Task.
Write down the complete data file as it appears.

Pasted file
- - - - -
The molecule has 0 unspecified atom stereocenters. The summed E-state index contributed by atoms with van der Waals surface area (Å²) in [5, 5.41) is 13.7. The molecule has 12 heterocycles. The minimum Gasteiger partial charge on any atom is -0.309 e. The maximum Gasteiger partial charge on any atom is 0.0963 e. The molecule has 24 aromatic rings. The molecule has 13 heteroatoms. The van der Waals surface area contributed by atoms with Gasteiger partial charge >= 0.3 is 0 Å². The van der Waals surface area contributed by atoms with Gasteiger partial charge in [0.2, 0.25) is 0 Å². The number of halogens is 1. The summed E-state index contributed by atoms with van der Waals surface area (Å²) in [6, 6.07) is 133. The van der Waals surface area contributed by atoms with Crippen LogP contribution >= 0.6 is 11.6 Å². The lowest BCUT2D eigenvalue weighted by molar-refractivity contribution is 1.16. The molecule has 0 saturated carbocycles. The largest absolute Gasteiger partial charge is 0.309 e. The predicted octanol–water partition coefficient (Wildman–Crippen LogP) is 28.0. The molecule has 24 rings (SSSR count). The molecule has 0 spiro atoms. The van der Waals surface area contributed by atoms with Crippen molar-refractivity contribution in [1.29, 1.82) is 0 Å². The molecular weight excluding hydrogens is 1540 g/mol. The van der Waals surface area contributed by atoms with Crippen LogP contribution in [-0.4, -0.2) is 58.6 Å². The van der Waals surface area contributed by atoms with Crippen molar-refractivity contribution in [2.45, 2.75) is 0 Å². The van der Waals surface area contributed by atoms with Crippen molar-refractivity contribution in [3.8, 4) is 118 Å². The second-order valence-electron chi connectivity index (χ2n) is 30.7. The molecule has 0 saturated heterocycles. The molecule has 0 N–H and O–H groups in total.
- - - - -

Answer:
The molecule has 0 unspecified atom stereocenters. The summed E-state index contributed by atoms with van der Waals surface area (Å²) in [5, 5.41) is 13.7. The molecule has 12 heterocycles. The minimum Gasteiger partial charge on any atom is -0.309 e. The maximum Gasteiger partial charge on any atom is 0.0963 e. The molecule has 24 aromatic rings. The molecule has 13 heteroatoms. The van der Waals surface area contributed by atoms with Gasteiger partial charge >= 0.3 is 0 Å². The van der Waals surface area contributed by atoms with Gasteiger partial charge in [0.2, 0.25) is 0 Å². The number of halogens is 1. The summed E-state index contributed by atoms with van der Waals surface area (Å²) in [6, 6.07) is 133. The van der Waals surface area contributed by atoms with Crippen LogP contribution >= 0.6 is 11.6 Å². The lowest BCUT2D eigenvalue weighted by molar-refractivity contribution is 1.16. The molecule has 0 saturated carbocycles. The largest absolute Gasteiger partial charge is 0.309 e. The predicted octanol–water partition coefficient (Wildman–Crippen LogP) is 28.0. The molecule has 24 rings (SSSR count). The molecule has 0 spiro atoms. The van der Waals surface area contributed by atoms with Crippen molar-refractivity contribution in [1.29, 1.82) is 0 Å². The molecular weight excluding hydrogens is 1540 g/mol. The van der Waals surface area contributed by atoms with Crippen LogP contribution in [-0.4, -0.2) is 58.6 Å². The van der Waals surface area contributed by atoms with Crippen molar-refractivity contribution in [2.45, 2.75) is 0 Å². The van der Waals surface area contributed by atoms with Crippen molar-refractivity contribution in [3.8, 4) is 118 Å². The second-order valence-electron chi connectivity index (χ2n) is 30.7. The molecule has 0 saturated heterocycles. The molecule has 0 N–H and O–H groups in total.